Paul Hamer

Paul Hamer profile picture

Kairuruku/Research Associate Te Kawa a Māui

Research interests

Maori in Australia

Profile

Paul Hamer is an historian who has mainly worked for the Waitangi Tribunal and Te Puni Kōkiri. Most of his work for the Tribunal has involved assisting in the writing of published Tribunal reports, such as Ko Aotearoa Tēnei (Wai 262), which was published in 2011, and He Whakaputanga me Te Tiriti—the Declaration and the Treaty, which was published in 2014. He has also authored research presented to the Tribunal as evidence, including a report on Lake Horowhenua in 2015 and one on Porotī Springs near Whāngārei in 2016.

In recent years he has also developed specialist knowledge about the migration of Māori to Australia. He authored a research report on this subject for Te Puni Kōkiri in 2007 after having been a visiting fellow at Griffith University in Brisbane in 2006.

Prior to linking with Te Kawa a Māui, Paul was a Senior Associate of the Institute of Policy Studies from 2008 to 2012.

Paul has an MA in history (Distinction) from Victoria University. His Masters thesis was a study of evolving Pākehā attitudes to the indigenous in New Zealand.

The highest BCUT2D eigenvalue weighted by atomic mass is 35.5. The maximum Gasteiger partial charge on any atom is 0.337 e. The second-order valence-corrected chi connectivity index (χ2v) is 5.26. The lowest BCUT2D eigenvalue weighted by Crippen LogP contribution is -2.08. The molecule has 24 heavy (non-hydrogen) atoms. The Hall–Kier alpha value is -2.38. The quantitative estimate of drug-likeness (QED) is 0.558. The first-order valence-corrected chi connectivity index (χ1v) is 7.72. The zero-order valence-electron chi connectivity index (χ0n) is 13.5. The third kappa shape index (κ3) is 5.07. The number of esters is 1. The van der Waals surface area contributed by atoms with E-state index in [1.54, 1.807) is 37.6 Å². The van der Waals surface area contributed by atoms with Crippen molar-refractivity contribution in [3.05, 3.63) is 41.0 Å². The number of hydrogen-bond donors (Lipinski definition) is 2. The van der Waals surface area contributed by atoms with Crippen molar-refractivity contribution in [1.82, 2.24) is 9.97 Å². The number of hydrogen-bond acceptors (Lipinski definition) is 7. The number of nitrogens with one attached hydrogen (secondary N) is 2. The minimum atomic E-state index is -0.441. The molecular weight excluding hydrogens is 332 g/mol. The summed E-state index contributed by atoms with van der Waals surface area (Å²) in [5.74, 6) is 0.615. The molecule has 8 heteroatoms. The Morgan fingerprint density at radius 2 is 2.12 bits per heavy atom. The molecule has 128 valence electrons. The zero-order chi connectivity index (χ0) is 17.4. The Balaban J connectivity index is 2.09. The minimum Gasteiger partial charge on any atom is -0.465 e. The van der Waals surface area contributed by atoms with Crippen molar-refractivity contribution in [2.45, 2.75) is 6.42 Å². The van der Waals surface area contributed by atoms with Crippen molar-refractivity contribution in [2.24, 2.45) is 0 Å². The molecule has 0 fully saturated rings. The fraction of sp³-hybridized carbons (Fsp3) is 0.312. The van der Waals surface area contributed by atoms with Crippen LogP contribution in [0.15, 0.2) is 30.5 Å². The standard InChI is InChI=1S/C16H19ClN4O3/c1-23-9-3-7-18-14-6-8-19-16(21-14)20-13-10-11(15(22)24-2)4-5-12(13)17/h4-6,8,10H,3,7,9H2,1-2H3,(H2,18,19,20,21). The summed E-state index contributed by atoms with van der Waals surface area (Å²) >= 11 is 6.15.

PhD research

In 2012 Paul enrolled in a doctorate at Monash University on issues concerning Māori in Australia. He is investigating the history of Māori inclusion and exclusion across the Tasman since 1901, with particular focus on the impact on Māori of the 2001 Australian law changes that heavily restricted New Zealanders’ rights to access Australian government benefits and services.

Selected recent publications

Hamer, P (2017), ‘The Electoral Participation of Māori in Australia’, Political Science, forthcoming.

Hamer, P (2014), ‘“Unsophisticated and Unsuited”: Australian Barriers to Pacific Islander Immigration from New Zealand’, Political Science, 66(2), pp 93–118.

Hamer, P (2012), ‘Māori in Australia: an update from the 2011 Australian census and the 2011 New Zealand general election’, working paper.

Hamer, P (2011) ‘The Split Tōtara: Te Reo Māori and Trans-Tasman Migration’, Te Reo, 54, pp 45-69.

Hamer, P (2010), ‘Kiwi Keith and Kinloch: A Closer Look at Holyoake’s “Proudest Achievement”’, New Zealand Journal of History, vol. 44, no. 2, pp 157-173.

Hamer, P (2010) ‘The impact on te reo Māori of trans-Tasman migration’ Institute of Policy Studies Working Paper 10/11 (Wellington: Institute of Policy Studies).

Hamer, P (2008), ‘One in Six? The Rapid Growth of the Māori Population in Australia’, New Zealand Population Review, 33/34, pp 153-176.

Hamer, P (2009) Measuring Māori in Australia: Insights and Obstacles, Social Policy Journal of New Zealand, 36, pp 77-81.

Hamer, P (2008) ‘Māori in Australia: Voting Rights and BehaviourPolicy Quarterly, Vol.4(3).

Hamer, P (2007) Māori in Australia: Ngā Māori i Te Ao Moemoeā (Wellington: Te Puni Kokiri).

Hamer, P (2004) 'A quarter-century of the Waitangi Tribunal: Responding to the challenge' in Janine Hayward and Nicola Wheen (eds), The Waitangi Tribunal: Te Roopu Whakamana i te Tiriti o Waitangi (Wellington, Bridget Williams Books), pp 3-14.